A guest guide by Deon Herbin AKA Deon101
What do I need to make cover songs?
- Guitar Pro
- Tabs (Tabs are all over the internet, but I use Ultimate-Guitar.com for my tabs. There are many songs that have no tabs for them so you will either have to wait, request, or transcribe the song)
- A basic understanding of music theory (More on this later)
Where Do I start?
Okay the first thing I do to chart a song is… find a song. So let‘s do “Mirrors” by Between The Buried And Me. So I go to Ultimate-Guitar.com and do a search for “Mirrors.”
There is only 1 Guitar Pro versions of the song, but usually, if there is more than one option you want the one with 5 stars and the most votes. Warning: sometimes the highest rated tabs can be wrong.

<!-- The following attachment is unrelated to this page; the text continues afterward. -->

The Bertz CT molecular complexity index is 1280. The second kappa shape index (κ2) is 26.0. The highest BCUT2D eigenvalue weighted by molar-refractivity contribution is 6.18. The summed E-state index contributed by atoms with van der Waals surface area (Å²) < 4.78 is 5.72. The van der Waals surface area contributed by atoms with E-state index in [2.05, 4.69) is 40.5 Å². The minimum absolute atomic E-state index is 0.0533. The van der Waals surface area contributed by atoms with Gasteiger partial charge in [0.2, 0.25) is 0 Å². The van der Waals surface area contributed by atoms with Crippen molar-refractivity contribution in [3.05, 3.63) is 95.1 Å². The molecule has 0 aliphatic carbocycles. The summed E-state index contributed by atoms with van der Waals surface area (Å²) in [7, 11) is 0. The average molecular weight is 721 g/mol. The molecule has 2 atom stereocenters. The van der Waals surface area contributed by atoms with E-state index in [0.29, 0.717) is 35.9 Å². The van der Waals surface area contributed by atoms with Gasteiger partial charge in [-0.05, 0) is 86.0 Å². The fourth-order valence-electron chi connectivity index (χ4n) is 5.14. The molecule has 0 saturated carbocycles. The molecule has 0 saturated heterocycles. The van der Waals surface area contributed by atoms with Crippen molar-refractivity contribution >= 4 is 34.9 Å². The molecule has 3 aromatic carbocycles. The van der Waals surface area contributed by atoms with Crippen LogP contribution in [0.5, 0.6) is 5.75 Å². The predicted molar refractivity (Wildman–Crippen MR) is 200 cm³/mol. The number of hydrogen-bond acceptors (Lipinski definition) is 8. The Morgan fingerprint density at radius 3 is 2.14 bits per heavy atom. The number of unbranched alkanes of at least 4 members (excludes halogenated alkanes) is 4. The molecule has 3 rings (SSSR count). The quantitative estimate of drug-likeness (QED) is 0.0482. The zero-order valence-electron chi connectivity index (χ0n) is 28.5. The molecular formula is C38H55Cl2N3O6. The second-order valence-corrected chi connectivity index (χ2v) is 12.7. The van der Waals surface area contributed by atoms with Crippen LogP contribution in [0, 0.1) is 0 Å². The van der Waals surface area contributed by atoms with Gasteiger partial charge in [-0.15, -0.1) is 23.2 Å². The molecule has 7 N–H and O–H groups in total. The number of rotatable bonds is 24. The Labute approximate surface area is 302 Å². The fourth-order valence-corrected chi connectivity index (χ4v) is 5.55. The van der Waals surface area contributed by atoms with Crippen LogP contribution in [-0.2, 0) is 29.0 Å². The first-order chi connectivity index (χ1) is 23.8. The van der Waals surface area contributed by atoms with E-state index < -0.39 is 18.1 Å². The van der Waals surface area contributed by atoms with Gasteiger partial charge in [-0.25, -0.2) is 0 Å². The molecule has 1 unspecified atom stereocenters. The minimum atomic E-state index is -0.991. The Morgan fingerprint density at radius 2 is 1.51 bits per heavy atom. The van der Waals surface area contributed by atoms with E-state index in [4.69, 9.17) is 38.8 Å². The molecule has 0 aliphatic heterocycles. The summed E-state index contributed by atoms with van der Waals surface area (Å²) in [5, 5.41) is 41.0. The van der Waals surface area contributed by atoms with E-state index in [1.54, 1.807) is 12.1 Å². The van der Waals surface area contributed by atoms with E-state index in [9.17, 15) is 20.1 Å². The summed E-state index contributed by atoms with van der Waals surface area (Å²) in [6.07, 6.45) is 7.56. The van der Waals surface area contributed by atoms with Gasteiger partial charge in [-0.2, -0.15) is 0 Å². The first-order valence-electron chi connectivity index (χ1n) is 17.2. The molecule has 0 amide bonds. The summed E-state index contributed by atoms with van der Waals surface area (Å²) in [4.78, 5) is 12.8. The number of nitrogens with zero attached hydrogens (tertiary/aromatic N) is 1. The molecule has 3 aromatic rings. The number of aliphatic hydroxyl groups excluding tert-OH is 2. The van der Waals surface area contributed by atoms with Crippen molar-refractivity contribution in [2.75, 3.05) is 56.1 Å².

After clicking on the tab I want, I scroll down and look at the instruments and make sure they have guitar, bass, percussion, and (depending on the song) keyboard. Another warning: some tabs won’t have all the instruments listed so you might have to download the tab to check and see what’s on it, but a good rule of thumb is to always check how big the file is. I usually trust files that are at least 40 KBs or higher, depending on the song of course. The tab I’m going to download has everything I need, so I download it and open it with Guitar Pro.
Side Note: GHStudio has a 10 minute song limit and also has a 10,000 note limit if I’m not mistaken. Well actually, I’m never mistaken, even though I thought I was mistaken, but obviously I was mistaken. Wii players have a harder time, their note limit is cut shorter then that I believe. Just keep that in the back of your head as you pick your song.
I Got the Song, Now What?